WVPA Sharing

10 things to know: Tuesday, June 25

CHARLESTON, W.Va. — The regional bureau of The Associated Press, shares 10 things you need to know Tuesday, June 25, 2019. Look for full stories on these late-breaking news items and much more in West Virginia newspapers.

1. Trump imposes new sanctions on Iran

President Trump on Monday announced new sanctions against Iran in retaliation for its downing of an American drone and other hostile acts. The move marked the latest in a series of measures ratcheting up pressure on Iran’s leaders, partly out of concern over their plans to stockpile more nuclear fuel. The new sanctions block access to international financial systems by Iran’s supreme leader, Ayatollah Ali Khamenei, along with eight Iranian military commanders, including the one in charge of the unit Washington blames for shooting down the drone last week. Iranian President Hassan Rouhani called the sanctions “outrageous and idiotic,” and an Iranian Foreign Ministry spokesman said the Trump administration was closing “the doors of diplomacy.” Trump vowed to “continue to increase pressure on Tehran” so it could never acquire nuclear weapons. [The New York Times, The Washington Post]

2. Migrant children relocated from ‘inhumane’ Texas facility

Federal authorities moved nearly all of the more than 300 migrant children who were being housed at a filthy Border Patrol station in Clint, Texas. About 30 remain. The transfer followed reports that the kids were hungry and living in unsanitary conditions. Migrants are supposed to be detained at Border Patrol stations for no longer than 72 hours, but some of the minors had been there for three weeks. Rep. Veronica Escobar (D-Texas) described the conditions at the station as “inhumane.” The case, along with other reports of facilities with poor conditions, suggests that overcrowding at federal border facilities is reaching a breaking point. “The situation becomes more dire each day,” said Evelyn Stauffer, a spokeswoman for the Department of Health and Human Services’ Office of Refugee Resettlement. [USA Today, The New York Times]

3. Trump denies E. Jean Carroll rape allegation: ‘She’s not my type’

President Trump on Monday vehemently denied writer E. Jean Carroll’s allegation that he raped her in a New York department store in the 1990s, saying that she was “totally lying.” “I’ll say it with great respect: Number one, she’s not my type,” Trump told The Hill. “Number two, it never happened.” Carroll told CNN that she and Trump engaged in playful banter at Bergdorf Goodman before Trump cornered her in a dressing room. “He pulled down my tights,” she said, “and it was a fight.” Carroll, who first made the allegation Friday, responded to Trump’s latest denial by noting that Trump also has denied allegations of sexual misconduct made by other women. “He denies, he turns it around, he threatens, and he attacks,” she said. [The Hill]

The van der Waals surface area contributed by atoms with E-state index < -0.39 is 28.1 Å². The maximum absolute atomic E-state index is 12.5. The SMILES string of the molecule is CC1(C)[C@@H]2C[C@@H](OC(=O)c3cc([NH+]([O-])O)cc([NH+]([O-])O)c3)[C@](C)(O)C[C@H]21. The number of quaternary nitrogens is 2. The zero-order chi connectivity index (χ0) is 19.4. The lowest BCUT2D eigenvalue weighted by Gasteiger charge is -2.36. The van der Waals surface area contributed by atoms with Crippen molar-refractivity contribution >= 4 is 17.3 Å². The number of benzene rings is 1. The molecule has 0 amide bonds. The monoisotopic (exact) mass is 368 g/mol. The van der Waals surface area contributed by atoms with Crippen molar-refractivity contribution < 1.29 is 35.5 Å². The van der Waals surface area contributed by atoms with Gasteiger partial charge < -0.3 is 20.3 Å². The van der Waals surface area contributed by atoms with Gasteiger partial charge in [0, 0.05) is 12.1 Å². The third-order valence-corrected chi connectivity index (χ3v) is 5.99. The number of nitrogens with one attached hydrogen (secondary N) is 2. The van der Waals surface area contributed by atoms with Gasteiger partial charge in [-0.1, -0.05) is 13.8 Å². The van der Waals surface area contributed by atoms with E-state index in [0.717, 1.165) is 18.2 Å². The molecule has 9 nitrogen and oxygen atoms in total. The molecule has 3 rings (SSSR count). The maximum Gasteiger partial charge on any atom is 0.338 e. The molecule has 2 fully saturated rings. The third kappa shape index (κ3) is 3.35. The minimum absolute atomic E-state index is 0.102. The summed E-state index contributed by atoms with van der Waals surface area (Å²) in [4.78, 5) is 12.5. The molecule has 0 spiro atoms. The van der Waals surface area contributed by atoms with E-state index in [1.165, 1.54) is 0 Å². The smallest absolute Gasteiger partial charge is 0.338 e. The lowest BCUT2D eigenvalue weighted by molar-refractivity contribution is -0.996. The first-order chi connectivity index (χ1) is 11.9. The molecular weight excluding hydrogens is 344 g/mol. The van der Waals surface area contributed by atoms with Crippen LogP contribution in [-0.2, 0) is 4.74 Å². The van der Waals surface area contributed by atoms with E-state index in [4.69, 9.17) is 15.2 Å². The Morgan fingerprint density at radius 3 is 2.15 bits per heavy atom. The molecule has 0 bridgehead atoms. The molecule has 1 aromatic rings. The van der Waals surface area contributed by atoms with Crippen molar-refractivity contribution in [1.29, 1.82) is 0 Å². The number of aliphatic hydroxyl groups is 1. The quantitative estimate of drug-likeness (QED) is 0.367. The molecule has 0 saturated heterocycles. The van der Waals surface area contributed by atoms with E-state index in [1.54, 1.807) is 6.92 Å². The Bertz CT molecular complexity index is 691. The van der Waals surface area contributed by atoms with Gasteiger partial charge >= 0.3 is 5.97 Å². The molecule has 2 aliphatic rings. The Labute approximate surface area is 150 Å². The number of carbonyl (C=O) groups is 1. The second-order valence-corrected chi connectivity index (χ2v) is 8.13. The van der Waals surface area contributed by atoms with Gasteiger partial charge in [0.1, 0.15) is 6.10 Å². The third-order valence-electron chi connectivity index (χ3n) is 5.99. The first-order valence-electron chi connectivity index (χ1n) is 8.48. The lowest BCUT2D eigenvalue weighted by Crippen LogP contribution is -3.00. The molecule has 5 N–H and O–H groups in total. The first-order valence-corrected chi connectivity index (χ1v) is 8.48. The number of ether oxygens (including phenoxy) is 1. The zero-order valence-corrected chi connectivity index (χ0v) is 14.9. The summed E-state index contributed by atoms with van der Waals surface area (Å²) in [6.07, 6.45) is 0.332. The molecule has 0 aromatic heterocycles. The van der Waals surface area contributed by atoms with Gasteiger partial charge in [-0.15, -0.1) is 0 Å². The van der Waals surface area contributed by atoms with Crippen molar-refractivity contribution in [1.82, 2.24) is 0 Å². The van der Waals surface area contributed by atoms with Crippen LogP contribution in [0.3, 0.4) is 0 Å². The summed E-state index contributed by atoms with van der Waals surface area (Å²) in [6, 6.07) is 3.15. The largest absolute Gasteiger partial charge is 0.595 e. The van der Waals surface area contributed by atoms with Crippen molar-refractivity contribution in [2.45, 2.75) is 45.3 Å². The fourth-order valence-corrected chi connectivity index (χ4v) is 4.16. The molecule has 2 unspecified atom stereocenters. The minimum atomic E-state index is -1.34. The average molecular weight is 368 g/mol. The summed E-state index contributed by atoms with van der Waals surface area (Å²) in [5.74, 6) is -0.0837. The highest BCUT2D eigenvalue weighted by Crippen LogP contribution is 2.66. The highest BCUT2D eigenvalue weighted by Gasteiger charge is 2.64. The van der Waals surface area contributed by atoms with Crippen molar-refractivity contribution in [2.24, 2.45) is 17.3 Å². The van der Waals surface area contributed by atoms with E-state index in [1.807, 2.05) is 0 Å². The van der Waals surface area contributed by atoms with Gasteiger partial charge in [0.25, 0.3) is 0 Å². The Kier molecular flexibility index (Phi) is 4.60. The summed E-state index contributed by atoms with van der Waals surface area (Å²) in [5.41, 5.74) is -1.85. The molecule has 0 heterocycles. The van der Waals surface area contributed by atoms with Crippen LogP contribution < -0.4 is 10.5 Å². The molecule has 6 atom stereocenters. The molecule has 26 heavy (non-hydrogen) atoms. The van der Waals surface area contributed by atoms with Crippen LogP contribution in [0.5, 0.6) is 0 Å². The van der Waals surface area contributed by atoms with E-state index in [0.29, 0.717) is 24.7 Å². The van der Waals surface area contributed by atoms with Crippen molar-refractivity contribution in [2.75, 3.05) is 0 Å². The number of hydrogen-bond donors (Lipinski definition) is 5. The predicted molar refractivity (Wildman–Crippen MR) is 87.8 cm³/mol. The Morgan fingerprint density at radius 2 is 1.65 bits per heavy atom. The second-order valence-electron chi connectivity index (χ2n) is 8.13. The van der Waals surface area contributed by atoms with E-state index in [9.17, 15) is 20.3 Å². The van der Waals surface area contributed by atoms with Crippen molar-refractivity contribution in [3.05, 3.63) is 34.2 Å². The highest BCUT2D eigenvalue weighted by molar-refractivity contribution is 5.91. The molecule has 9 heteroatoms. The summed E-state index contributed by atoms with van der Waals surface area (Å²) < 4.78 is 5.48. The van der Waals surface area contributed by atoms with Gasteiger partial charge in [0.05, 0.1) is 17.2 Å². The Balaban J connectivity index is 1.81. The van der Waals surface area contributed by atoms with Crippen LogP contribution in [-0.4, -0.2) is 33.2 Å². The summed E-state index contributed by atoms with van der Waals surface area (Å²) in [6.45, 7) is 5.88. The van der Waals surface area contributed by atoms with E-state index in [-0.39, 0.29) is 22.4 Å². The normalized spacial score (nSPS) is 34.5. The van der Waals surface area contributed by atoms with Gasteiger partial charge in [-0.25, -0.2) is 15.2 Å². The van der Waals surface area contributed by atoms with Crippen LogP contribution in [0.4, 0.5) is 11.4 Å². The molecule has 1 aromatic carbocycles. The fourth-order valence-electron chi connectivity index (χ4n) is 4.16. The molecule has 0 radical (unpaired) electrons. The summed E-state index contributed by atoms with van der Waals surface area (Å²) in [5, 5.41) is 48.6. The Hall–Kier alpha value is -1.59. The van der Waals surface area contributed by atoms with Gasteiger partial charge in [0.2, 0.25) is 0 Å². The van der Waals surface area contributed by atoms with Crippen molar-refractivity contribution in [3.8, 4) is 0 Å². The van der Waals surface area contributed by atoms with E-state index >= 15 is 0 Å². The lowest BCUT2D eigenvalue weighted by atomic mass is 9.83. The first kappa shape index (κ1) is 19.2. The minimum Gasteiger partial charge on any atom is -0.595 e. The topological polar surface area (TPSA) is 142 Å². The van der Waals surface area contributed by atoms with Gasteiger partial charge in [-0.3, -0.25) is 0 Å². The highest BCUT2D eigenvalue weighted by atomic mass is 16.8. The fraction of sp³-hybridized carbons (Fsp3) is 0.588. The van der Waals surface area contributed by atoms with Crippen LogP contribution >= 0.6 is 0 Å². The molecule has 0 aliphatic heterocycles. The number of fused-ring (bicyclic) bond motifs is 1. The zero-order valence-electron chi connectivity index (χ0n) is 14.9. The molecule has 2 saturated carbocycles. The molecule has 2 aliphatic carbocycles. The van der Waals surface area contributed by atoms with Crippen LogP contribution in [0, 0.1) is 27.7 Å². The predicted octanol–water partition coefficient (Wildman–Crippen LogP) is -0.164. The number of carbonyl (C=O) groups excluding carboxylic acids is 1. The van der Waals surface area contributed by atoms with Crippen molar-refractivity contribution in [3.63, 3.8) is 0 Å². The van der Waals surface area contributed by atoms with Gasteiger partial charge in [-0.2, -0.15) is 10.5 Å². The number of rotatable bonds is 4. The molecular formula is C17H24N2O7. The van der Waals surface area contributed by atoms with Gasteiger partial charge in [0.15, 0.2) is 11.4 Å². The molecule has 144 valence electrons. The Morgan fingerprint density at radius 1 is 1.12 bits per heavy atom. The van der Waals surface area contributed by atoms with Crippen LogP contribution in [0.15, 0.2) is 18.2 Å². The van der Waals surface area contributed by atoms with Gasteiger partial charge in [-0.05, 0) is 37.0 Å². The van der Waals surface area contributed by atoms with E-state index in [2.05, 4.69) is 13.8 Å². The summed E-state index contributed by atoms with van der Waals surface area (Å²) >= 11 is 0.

4. Supreme Court strikes down ban on ‘scandalous’ trademarks

The Supreme Court on Monday struck down a provision of a federal law barring the registration of “immoral” or “scandalous” trademarks, calling it a violation of the First Amendment. The case centered on entrepreneur Erik Brunetti’s attempt to apply for a federal trademark for his clothing line, FUCT, which stands for “Friends U Can’t Trust.” Justice Elena Kagan wrote in the majority opinion that the prohibition infringes the First Amendment because it “disfavors certain ideas.” Chief Justice John Roberts and Justices Stephen Breyer and Sonia Sotomayor dissented in part, seeking to preserve the part of the statut prohibiting “scandalous” trademarks. [CNN]

5. Sanders proposes eliminating all U.S. student debt

Sen. Bernie Sanders (I-Vt.) on Monday proposed eliminating all $1.6 trillion of U.S. student debt and making all public universities, community colleges, and trade schools tuition-free. His plan is broader and more expensive than those offered by fellow 2020 Democratic presidential candidates Sen. Elizabeth Warren (D-Mass.) and Julián Castro. Sanders says he will pay for it with a tax on stock transactions and bonds. Whereas competing plans would help only lower-income Americans, Sanders proposes canceling all student debt, including for private colleges and graduate schools. Critics say the proposal would primarily help educated Americans who typically earn more. [The Washington Post]